MedTech Week Magazine 2018 At a glance

Highlights from the 3rd Edition of the Award-Winning MedTech Week Magazine

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I take this opportunity to sincerely thank all our members for their enormous efforts in making the role of medical technologies more widely known during MedTech Week 2018 last June.

Now in it's fourth year, MedTech Week brings out the best in the companies and national associations that represent our industry. Together, they have served up dozens of examples in unwavering ingenuity to illustrate the value of medtech.

Serge Bernasconi
Chief Executive, MedTech Europe







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perspectives 2018 Dialysis at Home

‘Dialysis at home: savings lives, preserving autonomy’

Dialysis can be essential to the wellbeing of people living with kidney failure.

perspectives 2018 Protect our Health

‘Committed to protect our health from Roberto Bertollini, HFE honorary president’

perspectives 2018 Value Based Healthcare
Value of medtech, Expert

‘Thinking smarter & working harder to deliver Value-Based Healthcare – Together’

Michelle Brennan, Chair of the Board of MedTech Europe and Company Group Chair, Johnson & Johnson Medical Devices Companies, Europe, Middle East & Africa (EMEA)

perspectives 2018 AI
Digital Health, Expert

‘Artificial intelligence: The next revolution in healthcare?’

At the turn of the century, healthcare companies were at the zenith of an ‘innovate-manufacture-sell’ business model.

perspectives 2018 Musculoskeletal Healthcare
Digital Health, Expert

‘How digital technologies will reshape musculoskeletal healthcare’

Digital technologies provide an opportunity to move musculoskeletal care to the heart of value-based healthcare. MedTech Views spoke to Satschin Bansal of Zimmer Biomet about some of the innovations that will change the field.

perspectives 2018 Colorectal Cancer

‘Colorectal cancer: don’t delay diagnosis’

Colorectal cancer is the third most common cancer in the world and the second most common in Europe. The disease can be fatal but early diagnosis and intervention are improving outcomes for patients.

perspectives 2018 Diagnosing Stis
Diagnostics, Expert

‘Diagnosing STIs: faster tests for chlamydia and gonorrhoea can help reduce the spread of disease’

Advances in diagnostic technologies give patients same-day test results for sexually transmitted infections (STIs) such as chlamydia and gonorrhoea.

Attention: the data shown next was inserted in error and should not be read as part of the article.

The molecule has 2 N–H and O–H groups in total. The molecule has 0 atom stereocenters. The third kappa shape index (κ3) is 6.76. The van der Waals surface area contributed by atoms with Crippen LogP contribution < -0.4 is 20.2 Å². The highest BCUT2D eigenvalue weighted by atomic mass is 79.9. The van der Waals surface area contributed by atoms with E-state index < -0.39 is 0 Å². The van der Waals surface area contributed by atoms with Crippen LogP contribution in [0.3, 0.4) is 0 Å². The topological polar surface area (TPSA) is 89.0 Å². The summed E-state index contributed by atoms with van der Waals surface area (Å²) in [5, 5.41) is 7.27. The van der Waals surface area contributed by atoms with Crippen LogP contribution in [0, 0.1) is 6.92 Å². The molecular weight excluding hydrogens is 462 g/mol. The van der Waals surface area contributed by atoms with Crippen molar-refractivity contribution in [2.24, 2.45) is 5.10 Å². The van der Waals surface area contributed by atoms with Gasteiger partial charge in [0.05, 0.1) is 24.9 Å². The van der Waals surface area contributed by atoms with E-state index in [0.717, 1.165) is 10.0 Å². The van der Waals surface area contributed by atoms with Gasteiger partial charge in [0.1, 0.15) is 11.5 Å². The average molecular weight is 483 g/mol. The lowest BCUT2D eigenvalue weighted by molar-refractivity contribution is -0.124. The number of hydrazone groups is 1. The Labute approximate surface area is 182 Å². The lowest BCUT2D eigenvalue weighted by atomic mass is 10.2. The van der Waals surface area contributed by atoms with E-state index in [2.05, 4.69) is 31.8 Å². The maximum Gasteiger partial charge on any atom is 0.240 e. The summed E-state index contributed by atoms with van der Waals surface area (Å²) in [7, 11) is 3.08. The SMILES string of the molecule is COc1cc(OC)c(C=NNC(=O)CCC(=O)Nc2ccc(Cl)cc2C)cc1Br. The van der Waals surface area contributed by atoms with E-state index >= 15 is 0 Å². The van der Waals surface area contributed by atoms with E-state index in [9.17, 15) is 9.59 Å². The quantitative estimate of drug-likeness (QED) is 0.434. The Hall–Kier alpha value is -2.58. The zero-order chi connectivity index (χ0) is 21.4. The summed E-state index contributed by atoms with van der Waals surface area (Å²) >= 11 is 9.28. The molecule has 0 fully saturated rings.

perspectives 2018 Asthma

‘Asthma is a struggle – imagine carrying a 50kg stone around all day’

For people living with severe asthma, daily tasks can be a real challenge.

perspectives 2018 Digital Health
Digital Health, Expert

‘Digital health is here – time to take the lead’

How do we prepare Europe for future technologies?

perspectives 2018 Deafness

‘Diagnosing Deafness’

Timely cochlear implant surgery can significantly help deaf children’s speech, language, cognitive and socio-emotional behaviour.

The next French medtech Unicorns

Young companies rewarded for innovative new creations

French medtech start-ups are helping to solve some of the trickiest problems in modern healthcare. From new ways to manage diabetes to life-saving devices for people suffering cardiac arrest, small companies are showing that they can have a big impact on medtech.

Some of the best and brightest were celebrated at the 4th Snitem Start-up Day in Paris on 6 June at an event attended by Agnès Buzyn, Minister of Health, and Delphine Geny-Stephann, Secretary of State to the Minister of Finance.

For the 12 finalists, it was also an opportunity to pitch their ideas to industry leaders – ensuring that every had the opportunity to be a winner.

Diabeloop, a Grenoble-based company, won the ‘Start-up 2018’ prize for their breakthrough technology – a ‘artificial pancreas’ that automatically monitored glucose levels, calculates the required dose of insulin, and administers the hormone as needed. The award, based on the selection of a jury of experts, is worth €5,000 euro and ensured widespread media coverage for the young company.

The device mimics the three key components of the pancreas. It features a blood glucose sensor that sends data to a tiny computer where an algorithm determines the best dose of insulin. This information is then sent to a pump which delivers the hormone.  

The second prize – the ‘Coup de Coeur’ – chosen by the public, went to CorWave for a cardiac arrest device. Their technology is a membrane that can produce a pulse and blood-flow rate similar to that of a healthy heart.

The other finalists also enjoyed media coverage and interaction with experts, but the real winners will be the patients who benefit from the entrepreneurial culture fostered by Snitem.



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